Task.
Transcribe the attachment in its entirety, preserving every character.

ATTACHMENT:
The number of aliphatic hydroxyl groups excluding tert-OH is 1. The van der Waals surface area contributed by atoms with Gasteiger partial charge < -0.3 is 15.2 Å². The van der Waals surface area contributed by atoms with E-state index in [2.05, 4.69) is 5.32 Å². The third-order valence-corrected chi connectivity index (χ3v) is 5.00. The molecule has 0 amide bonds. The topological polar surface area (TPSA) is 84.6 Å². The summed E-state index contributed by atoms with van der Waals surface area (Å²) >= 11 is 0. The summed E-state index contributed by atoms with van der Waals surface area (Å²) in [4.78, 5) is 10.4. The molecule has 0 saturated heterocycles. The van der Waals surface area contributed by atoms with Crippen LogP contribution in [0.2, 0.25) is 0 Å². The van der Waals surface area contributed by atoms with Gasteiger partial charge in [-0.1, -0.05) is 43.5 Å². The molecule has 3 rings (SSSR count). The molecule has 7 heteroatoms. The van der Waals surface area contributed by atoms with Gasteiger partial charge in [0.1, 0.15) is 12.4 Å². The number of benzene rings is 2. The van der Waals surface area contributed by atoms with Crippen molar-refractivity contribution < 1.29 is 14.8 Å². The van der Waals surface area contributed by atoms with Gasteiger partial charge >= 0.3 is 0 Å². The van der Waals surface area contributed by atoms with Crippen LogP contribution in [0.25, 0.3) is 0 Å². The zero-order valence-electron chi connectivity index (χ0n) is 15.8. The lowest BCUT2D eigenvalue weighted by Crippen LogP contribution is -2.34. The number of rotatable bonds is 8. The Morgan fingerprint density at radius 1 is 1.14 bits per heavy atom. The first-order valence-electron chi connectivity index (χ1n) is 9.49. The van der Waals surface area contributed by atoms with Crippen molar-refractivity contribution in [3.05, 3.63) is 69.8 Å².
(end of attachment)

The number of aliphatic hydroxyl groups excluding tert-OH is 1. The van der Waals surface area contributed by atoms with Gasteiger partial charge < -0.3 is 15.2 Å². The van der Waals surface area contributed by atoms with E-state index in [2.05, 4.69) is 5.32 Å². The third-order valence-corrected chi connectivity index (χ3v) is 5.00. The molecule has 0 amide bonds. The topological polar surface area (TPSA) is 84.6 Å². The summed E-state index contributed by atoms with van der Waals surface area (Å²) >= 11 is 0. The summed E-state index contributed by atoms with van der Waals surface area (Å²) in [4.78, 5) is 10.4. The molecule has 0 saturated heterocycles. The van der Waals surface area contributed by atoms with Crippen LogP contribution in [0.2, 0.25) is 0 Å². The van der Waals surface area contributed by atoms with Gasteiger partial charge in [-0.1, -0.05) is 43.5 Å². The molecule has 3 rings (SSSR count). The molecule has 7 heteroatoms. The van der Waals surface area contributed by atoms with Gasteiger partial charge in [0.1, 0.15) is 12.4 Å². The number of benzene rings is 2. The van der Waals surface area contributed by atoms with Crippen molar-refractivity contribution < 1.29 is 14.8 Å². The van der Waals surface area contributed by atoms with Gasteiger partial charge >= 0.3 is 0 Å². The van der Waals surface area contributed by atoms with Crippen LogP contribution in [0.25, 0.3) is 0 Å². The zero-order valence-electron chi connectivity index (χ0n) is 15.8. The lowest BCUT2D eigenvalue weighted by Crippen LogP contribution is -2.34. The number of rotatable bonds is 8. The Morgan fingerprint density at radius 1 is 1.14 bits per heavy atom. The first-order valence-electron chi connectivity index (χ1n) is 9.49. The van der Waals surface area contributed by atoms with Crippen molar-refractivity contribution in [3.05, 3.63) is 69.8 Å².